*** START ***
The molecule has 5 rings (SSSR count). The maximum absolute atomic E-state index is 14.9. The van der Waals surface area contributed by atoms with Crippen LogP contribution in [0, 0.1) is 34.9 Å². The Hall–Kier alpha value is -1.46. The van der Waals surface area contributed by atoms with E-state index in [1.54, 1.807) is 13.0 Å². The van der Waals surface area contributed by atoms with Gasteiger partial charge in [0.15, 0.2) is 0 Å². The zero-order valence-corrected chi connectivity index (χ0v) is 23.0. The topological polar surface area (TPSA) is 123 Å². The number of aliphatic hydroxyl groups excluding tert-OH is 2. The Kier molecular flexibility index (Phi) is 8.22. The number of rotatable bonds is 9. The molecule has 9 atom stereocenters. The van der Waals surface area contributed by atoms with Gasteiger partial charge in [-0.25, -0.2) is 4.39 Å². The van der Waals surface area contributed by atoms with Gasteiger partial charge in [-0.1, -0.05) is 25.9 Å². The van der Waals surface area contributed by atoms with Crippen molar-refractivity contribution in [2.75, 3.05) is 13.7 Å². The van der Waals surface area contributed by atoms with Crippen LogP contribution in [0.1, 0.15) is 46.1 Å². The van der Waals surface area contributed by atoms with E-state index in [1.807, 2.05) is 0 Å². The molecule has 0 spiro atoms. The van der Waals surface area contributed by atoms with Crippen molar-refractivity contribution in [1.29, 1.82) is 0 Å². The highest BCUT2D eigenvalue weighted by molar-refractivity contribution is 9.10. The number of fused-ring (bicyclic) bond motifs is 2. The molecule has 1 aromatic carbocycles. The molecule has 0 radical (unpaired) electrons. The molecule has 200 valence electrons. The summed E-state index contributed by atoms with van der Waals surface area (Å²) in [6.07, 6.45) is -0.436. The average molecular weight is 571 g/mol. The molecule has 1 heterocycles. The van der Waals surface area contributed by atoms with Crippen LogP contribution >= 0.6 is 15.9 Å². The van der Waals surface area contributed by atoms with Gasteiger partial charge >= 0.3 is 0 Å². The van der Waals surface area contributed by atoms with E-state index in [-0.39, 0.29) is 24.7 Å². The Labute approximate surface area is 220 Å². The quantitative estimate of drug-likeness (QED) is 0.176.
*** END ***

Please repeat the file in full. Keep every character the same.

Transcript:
The molecule has 5 rings (SSSR count). The maximum absolute atomic E-state index is 14.9. The van der Waals surface area contributed by atoms with Crippen LogP contribution in [0, 0.1) is 34.9 Å². The Hall–Kier alpha value is -1.46. The van der Waals surface area contributed by atoms with E-state index in [1.54, 1.807) is 13.0 Å². The van der Waals surface area contributed by atoms with Gasteiger partial charge in [0.15, 0.2) is 0 Å². The zero-order valence-corrected chi connectivity index (χ0v) is 23.0. The topological polar surface area (TPSA) is 123 Å². The number of aliphatic hydroxyl groups excluding tert-OH is 2. The Kier molecular flexibility index (Phi) is 8.22. The number of rotatable bonds is 9. The molecule has 9 atom stereocenters. The van der Waals surface area contributed by atoms with Gasteiger partial charge in [-0.25, -0.2) is 4.39 Å². The van der Waals surface area contributed by atoms with Gasteiger partial charge in [-0.1, -0.05) is 25.9 Å². The van der Waals surface area contributed by atoms with Crippen molar-refractivity contribution in [2.75, 3.05) is 13.7 Å². The van der Waals surface area contributed by atoms with Crippen LogP contribution in [0.1, 0.15) is 46.1 Å². The van der Waals surface area contributed by atoms with E-state index in [1.807, 2.05) is 0 Å². The molecule has 0 spiro atoms. The van der Waals surface area contributed by atoms with Crippen molar-refractivity contribution in [1.29, 1.82) is 0 Å². The highest BCUT2D eigenvalue weighted by molar-refractivity contribution is 9.10. The number of fused-ring (bicyclic) bond motifs is 2. The molecule has 1 aromatic carbocycles. The molecule has 0 radical (unpaired) electrons. The molecule has 200 valence electrons. The summed E-state index contributed by atoms with van der Waals surface area (Å²) in [6.07, 6.45) is -0.436. The average molecular weight is 571 g/mol. The molecule has 1 heterocycles. The van der Waals surface area contributed by atoms with Crippen LogP contribution >= 0.6 is 15.9 Å². The van der Waals surface area contributed by atoms with Gasteiger partial charge >= 0.3 is 0 Å². The van der Waals surface area contributed by atoms with E-state index in [-0.39, 0.29) is 24.7 Å². The Labute approximate surface area is 220 Å². The quantitative estimate of drug-likeness (QED) is 0.176.